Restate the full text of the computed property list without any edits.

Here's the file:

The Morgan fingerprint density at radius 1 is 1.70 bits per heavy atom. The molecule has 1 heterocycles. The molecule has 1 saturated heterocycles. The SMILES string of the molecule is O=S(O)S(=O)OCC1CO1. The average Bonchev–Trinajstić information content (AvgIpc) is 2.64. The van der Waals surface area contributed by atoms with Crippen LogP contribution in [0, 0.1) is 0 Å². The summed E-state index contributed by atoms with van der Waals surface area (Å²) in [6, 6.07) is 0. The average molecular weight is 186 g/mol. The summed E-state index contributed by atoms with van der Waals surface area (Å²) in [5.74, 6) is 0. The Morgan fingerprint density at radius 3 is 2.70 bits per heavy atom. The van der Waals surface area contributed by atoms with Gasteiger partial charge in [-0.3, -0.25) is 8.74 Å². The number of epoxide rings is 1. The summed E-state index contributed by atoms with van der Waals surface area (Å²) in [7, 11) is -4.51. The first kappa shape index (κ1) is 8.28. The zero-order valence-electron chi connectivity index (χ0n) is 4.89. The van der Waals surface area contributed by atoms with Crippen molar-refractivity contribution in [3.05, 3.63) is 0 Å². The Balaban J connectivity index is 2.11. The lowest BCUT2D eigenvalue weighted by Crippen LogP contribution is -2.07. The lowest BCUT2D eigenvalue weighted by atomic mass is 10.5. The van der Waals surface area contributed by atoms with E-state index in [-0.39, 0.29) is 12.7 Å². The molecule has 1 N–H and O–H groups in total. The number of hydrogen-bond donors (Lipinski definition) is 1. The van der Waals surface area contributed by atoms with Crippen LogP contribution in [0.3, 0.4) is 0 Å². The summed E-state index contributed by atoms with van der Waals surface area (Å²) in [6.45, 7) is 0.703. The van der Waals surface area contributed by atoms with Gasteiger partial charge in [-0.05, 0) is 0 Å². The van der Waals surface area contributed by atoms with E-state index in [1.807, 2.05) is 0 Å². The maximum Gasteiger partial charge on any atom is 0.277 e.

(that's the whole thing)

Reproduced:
The Morgan fingerprint density at radius 1 is 1.70 bits per heavy atom. The molecule has 1 heterocycles. The molecule has 1 saturated heterocycles. The SMILES string of the molecule is O=S(O)S(=O)OCC1CO1. The average Bonchev–Trinajstić information content (AvgIpc) is 2.64. The van der Waals surface area contributed by atoms with Crippen LogP contribution in [0, 0.1) is 0 Å². The summed E-state index contributed by atoms with van der Waals surface area (Å²) in [6, 6.07) is 0. The average molecular weight is 186 g/mol. The summed E-state index contributed by atoms with van der Waals surface area (Å²) in [5.74, 6) is 0. The Morgan fingerprint density at radius 3 is 2.70 bits per heavy atom. The van der Waals surface area contributed by atoms with Gasteiger partial charge in [-0.3, -0.25) is 8.74 Å². The number of epoxide rings is 1. The summed E-state index contributed by atoms with van der Waals surface area (Å²) in [7, 11) is -4.51. The first kappa shape index (κ1) is 8.28. The zero-order valence-electron chi connectivity index (χ0n) is 4.89. The van der Waals surface area contributed by atoms with Crippen molar-refractivity contribution in [3.05, 3.63) is 0 Å². The Balaban J connectivity index is 2.11. The lowest BCUT2D eigenvalue weighted by Crippen LogP contribution is -2.07. The lowest BCUT2D eigenvalue weighted by atomic mass is 10.5. The van der Waals surface area contributed by atoms with E-state index in [-0.39, 0.29) is 12.7 Å². The molecule has 1 N–H and O–H groups in total. The number of hydrogen-bond donors (Lipinski definition) is 1. The van der Waals surface area contributed by atoms with Crippen LogP contribution in [0.3, 0.4) is 0 Å². The summed E-state index contributed by atoms with van der Waals surface area (Å²) in [6.45, 7) is 0.703. The van der Waals surface area contributed by atoms with Gasteiger partial charge in [-0.05, 0) is 0 Å². The van der Waals surface area contributed by atoms with E-state index in [1.807, 2.05) is 0 Å². The maximum Gasteiger partial charge on any atom is 0.277 e.